Recently my friend Andy teased me about my “fixation on same same”, as he put it. My habit of noticing similarities between apparent opposites bugs him a little.
“Fixation on same same” was his response to my comment, “Folks on the left use folks on the right as scapegoats and vice versa”. The underlying needs and fears of each side drive their partisan ideals. Blinded by emotion, they are unable to realize that they are different in name only”. Later I had to ask myself, is my so-called “fixation on same same” also a blind spot?
It isn’t for one primary reason. Finding similarities between opposites calms emotions, which then defuses preconceptions. Molehills become molehills again. Additionally, finding numerous examples of similarities between ostensibly unrelated matters can also indicate that the molehill you are seeing may be something real, and not a projection your emotions are conjuring up. Indeed, the real can only appear after emotions calm down. As chapter 16 notes, Knowing the constant allows, allowing therefore impartial, and chapter 55 hints, Knowing harmony is called the constant. Knowing the constant is called clear and honest.
All the same, I must have blind spots. I just can’t see them while I’m debating matters with Andy. After all, we are inevitably describing different parts of the elephant (1). Noteworthy here is how different issues trigger our fairness instinct (2). Andy objects to the unfair income distribution caused by Republicans. I object to the unfairness of him just singling out those Republican ‘devils’. I see just as much, albeit different, malfeasance on the Democratic side. In short, self-interest always comes with double standards.
To avoid double standards, two phases must play out: First, simple blind instinct discerns the differences I see. Next, I “fixate” on those differences until they blend and become “same sameness”. Why bother? Certainly, perceiving differences is stimulating, as nature intends. However, when the perception of differences dead-ends in irresolvable ways, it’s time to seek out the peace of impartiality. As chapter 16 begins, Devote effort to emptiness, sincerely watch stillness. Everything ‘out there’ rises up together, and I watch again. Everything ‘out there’, one and all, return again to their root cause.
A desert’s “same sameness” open the mind
While camping in the middle of the Sahara desert, I reached a point of total disillusionment with humanity’s ideals and hypocrisy. As chapter 18 notes, When intelligence increases, there is great falseness. In wake of this experience, I began forming a singular appreciation of nature’s wisdom. By all indications, nature always moves toward balance. Balance is the bottom line, regardless of how dynamic the change is at any moment. For me, arriving at a balanced view became essential… no more hypocritically blaming scapegoats.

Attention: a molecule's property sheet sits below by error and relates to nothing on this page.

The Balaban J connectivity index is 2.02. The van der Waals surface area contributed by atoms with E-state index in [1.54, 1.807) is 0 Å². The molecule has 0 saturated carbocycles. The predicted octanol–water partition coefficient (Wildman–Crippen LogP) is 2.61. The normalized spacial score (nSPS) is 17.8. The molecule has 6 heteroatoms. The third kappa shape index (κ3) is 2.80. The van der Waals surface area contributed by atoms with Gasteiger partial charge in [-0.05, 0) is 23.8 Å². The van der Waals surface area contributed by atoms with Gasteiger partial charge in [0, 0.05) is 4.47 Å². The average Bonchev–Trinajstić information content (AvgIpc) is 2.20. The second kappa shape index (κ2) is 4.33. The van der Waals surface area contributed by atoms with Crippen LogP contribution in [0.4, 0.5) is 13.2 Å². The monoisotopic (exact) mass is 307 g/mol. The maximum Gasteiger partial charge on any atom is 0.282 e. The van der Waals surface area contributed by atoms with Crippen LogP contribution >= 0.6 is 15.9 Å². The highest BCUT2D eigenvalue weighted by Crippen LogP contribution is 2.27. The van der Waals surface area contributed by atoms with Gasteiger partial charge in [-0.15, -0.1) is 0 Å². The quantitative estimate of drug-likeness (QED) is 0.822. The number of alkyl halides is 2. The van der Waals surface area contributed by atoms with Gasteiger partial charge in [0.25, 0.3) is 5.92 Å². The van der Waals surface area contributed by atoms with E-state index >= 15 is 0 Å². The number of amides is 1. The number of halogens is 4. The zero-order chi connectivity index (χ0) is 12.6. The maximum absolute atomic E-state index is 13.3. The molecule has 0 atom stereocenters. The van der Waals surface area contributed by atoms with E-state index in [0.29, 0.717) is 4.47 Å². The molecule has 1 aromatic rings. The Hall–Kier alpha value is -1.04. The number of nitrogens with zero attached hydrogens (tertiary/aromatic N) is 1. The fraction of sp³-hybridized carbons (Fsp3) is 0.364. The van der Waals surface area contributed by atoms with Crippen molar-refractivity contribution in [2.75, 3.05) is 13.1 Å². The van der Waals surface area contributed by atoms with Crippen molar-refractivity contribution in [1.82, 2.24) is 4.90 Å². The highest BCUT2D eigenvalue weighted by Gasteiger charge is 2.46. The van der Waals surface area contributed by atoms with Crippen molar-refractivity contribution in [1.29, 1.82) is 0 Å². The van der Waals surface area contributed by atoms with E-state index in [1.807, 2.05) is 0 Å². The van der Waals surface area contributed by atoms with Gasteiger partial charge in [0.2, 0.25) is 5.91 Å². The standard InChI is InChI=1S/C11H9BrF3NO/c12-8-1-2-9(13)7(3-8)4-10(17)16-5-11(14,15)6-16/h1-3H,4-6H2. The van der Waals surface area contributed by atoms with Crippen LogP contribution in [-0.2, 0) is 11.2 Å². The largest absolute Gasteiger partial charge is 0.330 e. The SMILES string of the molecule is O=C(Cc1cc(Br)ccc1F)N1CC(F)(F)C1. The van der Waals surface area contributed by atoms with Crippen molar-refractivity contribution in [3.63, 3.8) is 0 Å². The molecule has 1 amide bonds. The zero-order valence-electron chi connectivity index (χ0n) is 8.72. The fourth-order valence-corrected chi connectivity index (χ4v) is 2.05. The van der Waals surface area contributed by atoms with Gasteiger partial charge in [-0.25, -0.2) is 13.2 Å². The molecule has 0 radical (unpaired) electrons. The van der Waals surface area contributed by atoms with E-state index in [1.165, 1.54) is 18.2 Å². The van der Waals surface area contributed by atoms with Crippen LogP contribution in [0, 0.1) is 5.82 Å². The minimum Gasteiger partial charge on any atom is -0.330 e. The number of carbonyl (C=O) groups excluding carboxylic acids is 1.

This means that when I notice myself favoring one point of view over another, I immediately know that this is a projection of my own self-interest. My current biased view is out-of-sync with nature. That relentlessly drives me to find ways to see the whole picture—equal and balanced. Correlations often help. (See Tools of Taoist Thought p.565.)
The full picture I end up seeing is usually beyond description. As chapter 14 notes, Unending, it cannot be named, and again returns to no-thing. This is called the without of shape form, the without of matter shape. Happily, this helps verify that I’m close to perceiving truth. As chapter 56 puts it, This is called profound sameness. Only here can I find a peaceful state of mind, and so I’ll opt for ‘fixation on same same’ over ‘fixation on differences’ any day, especially when a differences point-of-view causes stress.
(1) Debating anything requires a blind spot. (Google [John Cleese on the Blind Spot] and [The Blind Men and the Elephant].) Social interaction requires us to take sides to keep the conversation alive. Frankly, impartially is too serene to be socially engaging or interesting. Thus, as chapter 1 says, Hence, normally without desire so as to observe its wonder. Normally having desire so as to observe its boundary.
(2) The primal survival instincts of need and fear drive all animals. Social animals have another innate drive that I loosely refer to as the fairness instinct. It is ubiquitous, and underlies anger, jealously, envy, resentment, etc. Google [Unfair Trade: Monkeys demand equitable exchanges] and see A Symptom’s Point Of View, p.141.
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